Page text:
In our own time, we have become used to an idea of history in which process and relationship are stressed. The science of ecology is only one example of an elaboration of the idea, so that the life of land may be seen in terms of its tides of growth, the feeding of one group on another, the equilibrium reached, broken, and the drive toward another balance and renewal.
We think of the weather now as a dance of airs, predictable in relationship, with its parades of clouds, the appetites of pressure areas, and aftermath of foreseen storms.
But in the areas dealing with emotion and belief, there is hesitation. The terms have not been invented; and although that does not impede expressive writing—a poem, a novel, or a play act emotions out in terms of words, they do not describe—the lack does impede analytical work. We have no terms, for example, for "emotional meaning" or "emotional information." We have not even the English for Claude Bernard's "milieu intérieur," that internal condition of a body, the invironment where live the inner relationships.
That obstacle is nothing.
We are poets; we can make the words.
The emotional obstacle is the real one.
For the question is asked in a thousand ways each day: Is poetry alive? Is there a place for poetry? What is the place?
Not To Be Used
In our schools, we are told that our education is pragmatic, that the body of knowledge is divided into various "subjects," that all of these subjects on which we pour our youth are valuable and useful to us in later life. We are told that our civilization depends on further and new uses for everything it has, the development and exploitation of these. We may go ahead and specialize in any of these usable fields.
Except for one.
There is one kind of knowledge that will be given to us all through school and high school, which we are told is precious, it defies time, it strikes deep into memory, it must go on being taught. No matter what cities fall, what languages are mis-heard and "corrupted" and reborn. This is here, to be passed on. But not to be used. Among all this pragmatic training, never to come into the real and active life.
That is what we learn about poetry.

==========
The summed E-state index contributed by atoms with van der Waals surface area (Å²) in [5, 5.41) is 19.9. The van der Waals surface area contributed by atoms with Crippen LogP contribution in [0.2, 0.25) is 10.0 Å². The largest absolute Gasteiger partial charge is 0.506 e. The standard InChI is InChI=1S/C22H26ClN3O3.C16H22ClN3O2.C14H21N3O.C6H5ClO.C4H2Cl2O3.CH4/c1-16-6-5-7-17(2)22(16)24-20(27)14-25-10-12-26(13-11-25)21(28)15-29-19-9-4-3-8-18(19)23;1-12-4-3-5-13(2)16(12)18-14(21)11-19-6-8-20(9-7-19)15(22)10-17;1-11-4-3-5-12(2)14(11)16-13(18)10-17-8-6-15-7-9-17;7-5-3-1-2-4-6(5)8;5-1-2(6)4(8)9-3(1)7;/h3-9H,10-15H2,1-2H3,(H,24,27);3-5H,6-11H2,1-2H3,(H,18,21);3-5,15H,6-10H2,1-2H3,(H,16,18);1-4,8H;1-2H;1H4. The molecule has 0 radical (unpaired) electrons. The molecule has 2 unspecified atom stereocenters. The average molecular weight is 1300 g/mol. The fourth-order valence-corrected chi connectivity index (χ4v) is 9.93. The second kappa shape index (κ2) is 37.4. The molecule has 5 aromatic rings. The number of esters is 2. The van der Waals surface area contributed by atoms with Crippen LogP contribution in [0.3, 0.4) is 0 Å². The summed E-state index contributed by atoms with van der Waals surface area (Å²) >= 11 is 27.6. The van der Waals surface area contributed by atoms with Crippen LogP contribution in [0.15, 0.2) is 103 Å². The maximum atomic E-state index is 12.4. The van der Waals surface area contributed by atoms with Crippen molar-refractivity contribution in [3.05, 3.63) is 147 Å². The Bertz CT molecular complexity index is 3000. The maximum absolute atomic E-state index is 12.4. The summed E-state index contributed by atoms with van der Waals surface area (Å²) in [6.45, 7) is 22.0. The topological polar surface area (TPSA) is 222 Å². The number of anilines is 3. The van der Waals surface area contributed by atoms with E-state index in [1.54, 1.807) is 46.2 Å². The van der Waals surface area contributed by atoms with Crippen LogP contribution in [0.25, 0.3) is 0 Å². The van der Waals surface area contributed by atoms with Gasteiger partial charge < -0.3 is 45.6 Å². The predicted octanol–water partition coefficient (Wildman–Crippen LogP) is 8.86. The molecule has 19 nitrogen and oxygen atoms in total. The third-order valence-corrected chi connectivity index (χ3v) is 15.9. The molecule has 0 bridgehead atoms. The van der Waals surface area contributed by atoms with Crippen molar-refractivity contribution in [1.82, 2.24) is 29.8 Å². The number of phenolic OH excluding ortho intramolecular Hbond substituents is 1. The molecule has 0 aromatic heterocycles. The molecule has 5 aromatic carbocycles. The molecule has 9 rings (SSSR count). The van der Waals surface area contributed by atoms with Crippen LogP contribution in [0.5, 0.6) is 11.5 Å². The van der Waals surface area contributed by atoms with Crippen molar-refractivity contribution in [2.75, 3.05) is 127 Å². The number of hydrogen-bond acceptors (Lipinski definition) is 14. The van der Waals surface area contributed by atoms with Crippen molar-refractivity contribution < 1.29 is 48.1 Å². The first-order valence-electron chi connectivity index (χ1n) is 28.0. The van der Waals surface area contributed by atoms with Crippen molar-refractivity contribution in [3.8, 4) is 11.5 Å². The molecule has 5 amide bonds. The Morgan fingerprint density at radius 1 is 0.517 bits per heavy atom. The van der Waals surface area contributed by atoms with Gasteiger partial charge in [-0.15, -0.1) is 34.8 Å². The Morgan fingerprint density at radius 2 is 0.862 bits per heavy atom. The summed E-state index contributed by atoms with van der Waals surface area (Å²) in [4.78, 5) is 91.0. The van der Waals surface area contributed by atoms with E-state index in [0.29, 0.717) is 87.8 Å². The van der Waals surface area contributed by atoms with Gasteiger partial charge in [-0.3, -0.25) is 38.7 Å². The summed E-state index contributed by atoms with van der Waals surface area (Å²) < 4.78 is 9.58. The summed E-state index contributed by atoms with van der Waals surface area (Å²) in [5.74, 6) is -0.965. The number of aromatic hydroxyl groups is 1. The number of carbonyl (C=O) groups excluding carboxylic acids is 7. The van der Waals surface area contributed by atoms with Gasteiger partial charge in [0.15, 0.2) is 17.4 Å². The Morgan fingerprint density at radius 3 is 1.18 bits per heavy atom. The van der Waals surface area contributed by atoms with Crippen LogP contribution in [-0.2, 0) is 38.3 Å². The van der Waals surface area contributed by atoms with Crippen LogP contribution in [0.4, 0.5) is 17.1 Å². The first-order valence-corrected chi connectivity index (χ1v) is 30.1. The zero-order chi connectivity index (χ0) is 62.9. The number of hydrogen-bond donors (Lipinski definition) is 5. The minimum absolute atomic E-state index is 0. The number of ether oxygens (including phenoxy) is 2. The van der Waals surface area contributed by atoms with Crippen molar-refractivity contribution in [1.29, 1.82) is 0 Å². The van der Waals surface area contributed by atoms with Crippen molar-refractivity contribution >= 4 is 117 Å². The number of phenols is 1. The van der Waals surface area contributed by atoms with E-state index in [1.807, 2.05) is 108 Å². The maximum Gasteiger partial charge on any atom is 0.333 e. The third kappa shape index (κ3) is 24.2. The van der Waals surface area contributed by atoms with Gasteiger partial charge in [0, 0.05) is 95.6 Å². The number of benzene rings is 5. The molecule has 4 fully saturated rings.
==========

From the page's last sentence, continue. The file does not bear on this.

I remember a psychologist with whom I talked in New Haven. That is a good town to produce an image of the split life: it is a split town, part fierce industrial city, part college, very little reconciled—and in the center of the town, on the Green, is a symbol which is as good as any for this meaning. On the New Haven Green, itself a hub of tradition, there is a church which is old, respected, well-proportioned and serene. Down to its cornerstones: but these stones, these stones are set up as monuments to two of the English regicides who escaped to America after the Restoration. Two of the men who killed King Charles. A church founded on the stones of king-killers, men who broke the most extreme of taboos! But that is the gesture, the violent axiom-breaking gesture of the imagination that takes its side, chooses its tradition and sets to work.
In such a town, I spoke to a psychologist, a man who has made his work and his theme the study of fear, and the talk went well enough until poetry was mentioned. Then, with extreme violence, a violence out of any keeping with what had gone before, the psychologist began to raise his voice and cut the air with his hand flat. He said, his voice shaking, that he had cut poetry out of his life, that that was something he had not time for, that was something out of his concern.
I have thought of him often.
His attitude is the attitude of the schools. It is widespread now; but the symbol of the church is, I think, closer to our people. I choose it and I speak for it.
The People Who Rule Out Poetry
I speak against the fear that rules out poetry. It seems to me that this fear of poetry is against all imagination and the work that is closest to imagination: experiment in human relation, religious exploration, political novelty, "abstract" art, abstract science. The people who feel that work in these fields is dangerous, a threat, give evidence of what has broken down.
They are also the people who say that in Europe they see nothing but confusion, in China they see nothing but confusion; and there is nothing but confusion at home.
They are our next reactionaries, who will admit only confusion wherever there are new forces trying to express their direction. But that is another matter, one of which I will speak later.
If the difficulty that they indicate is truly there—if communication has broken down, then it is time to tap the roots of communication.
Poetry is written from these depths; in great poetry you feel a source speaking to another source.
And it is deep at these levels that the questions lie.
They come up again and again during these years, when under all the surface shouting, there is silence about those things we need to hear.
What Should I Be Feeling
The fear that cuts off poetry is profound: it plunges us deep, far back to the edge of childhood. Beyond that it does not go.
Little children do not have this fear, they trust their emotions. But on the threshold of adolescence the walls are built.